Finally, the proposal for Fedcoin should in no way be construed as a backdoor attempt to legislate competing cryptocurrencies out of existence. The purpose of Fedcoin is to compete with other cryptocurrencies--to provide a property that no other cryptocurrency can offer (guaranteed exchange rate stability with the USD). Adopting Fedcoin means accepting the monetary policy that supports it. To the extent that people are uncomfortable with Fed monetary policy, they may want to trust their money (if not their wealth) with alternative protocols. People should be (and are) free to do so.
Postscript, February 06, 2015.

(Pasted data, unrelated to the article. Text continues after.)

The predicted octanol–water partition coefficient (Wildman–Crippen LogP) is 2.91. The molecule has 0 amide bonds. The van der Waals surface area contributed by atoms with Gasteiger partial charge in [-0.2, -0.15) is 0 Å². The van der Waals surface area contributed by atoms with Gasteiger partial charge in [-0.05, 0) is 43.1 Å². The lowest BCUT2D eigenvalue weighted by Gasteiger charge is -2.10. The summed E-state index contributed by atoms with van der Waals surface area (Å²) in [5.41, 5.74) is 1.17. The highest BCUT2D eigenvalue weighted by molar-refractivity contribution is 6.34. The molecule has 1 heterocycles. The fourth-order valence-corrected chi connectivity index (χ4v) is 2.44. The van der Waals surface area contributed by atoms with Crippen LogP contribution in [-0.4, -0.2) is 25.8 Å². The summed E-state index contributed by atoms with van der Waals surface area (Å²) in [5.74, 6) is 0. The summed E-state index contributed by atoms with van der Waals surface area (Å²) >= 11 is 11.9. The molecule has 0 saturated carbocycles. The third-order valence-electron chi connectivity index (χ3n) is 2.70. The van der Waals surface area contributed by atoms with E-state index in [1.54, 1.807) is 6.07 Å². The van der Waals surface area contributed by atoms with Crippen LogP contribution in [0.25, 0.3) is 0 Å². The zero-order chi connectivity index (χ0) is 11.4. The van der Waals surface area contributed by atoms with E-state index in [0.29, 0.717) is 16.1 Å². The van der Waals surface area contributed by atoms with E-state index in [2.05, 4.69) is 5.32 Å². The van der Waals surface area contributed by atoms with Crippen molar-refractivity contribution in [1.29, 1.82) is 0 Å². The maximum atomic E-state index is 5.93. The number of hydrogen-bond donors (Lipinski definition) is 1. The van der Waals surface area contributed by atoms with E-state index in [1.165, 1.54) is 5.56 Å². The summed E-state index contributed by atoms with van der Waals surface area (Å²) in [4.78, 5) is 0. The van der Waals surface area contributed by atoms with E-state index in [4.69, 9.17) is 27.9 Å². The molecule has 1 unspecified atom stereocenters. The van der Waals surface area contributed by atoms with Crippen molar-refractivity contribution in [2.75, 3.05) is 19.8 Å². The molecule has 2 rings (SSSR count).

A number of people have asked me why we would need a distributed/decentralised consensus architecture to support a FedCoin. In the talk I gave in Frankfurt, I actually made two proposals. The first proposal was called "Fedwire for All." This is basically digital cash maintained on a closed centralized ledger, like Fedwire. It would be extremely cheap and efficient, far more efficient that Bitcoin. But of course, it does not quite replicate the properties of physical cash in two respects. First, as with TreasuryDirect, the Fedwire accounts would not be permissionless. People would have to present IDs, go through an application procedure, etc. Second, the Fed is unlikely to look the other way (as it does with cash) in terms of KYC restrictions. So, to the extent that these two latter properties are desirable, I thought (at the time I wrote this piece) that we needed to move beyond Fedwire-for-All to Fedcoin. There may, of course, be other ways to implement these properties. I'm all ears!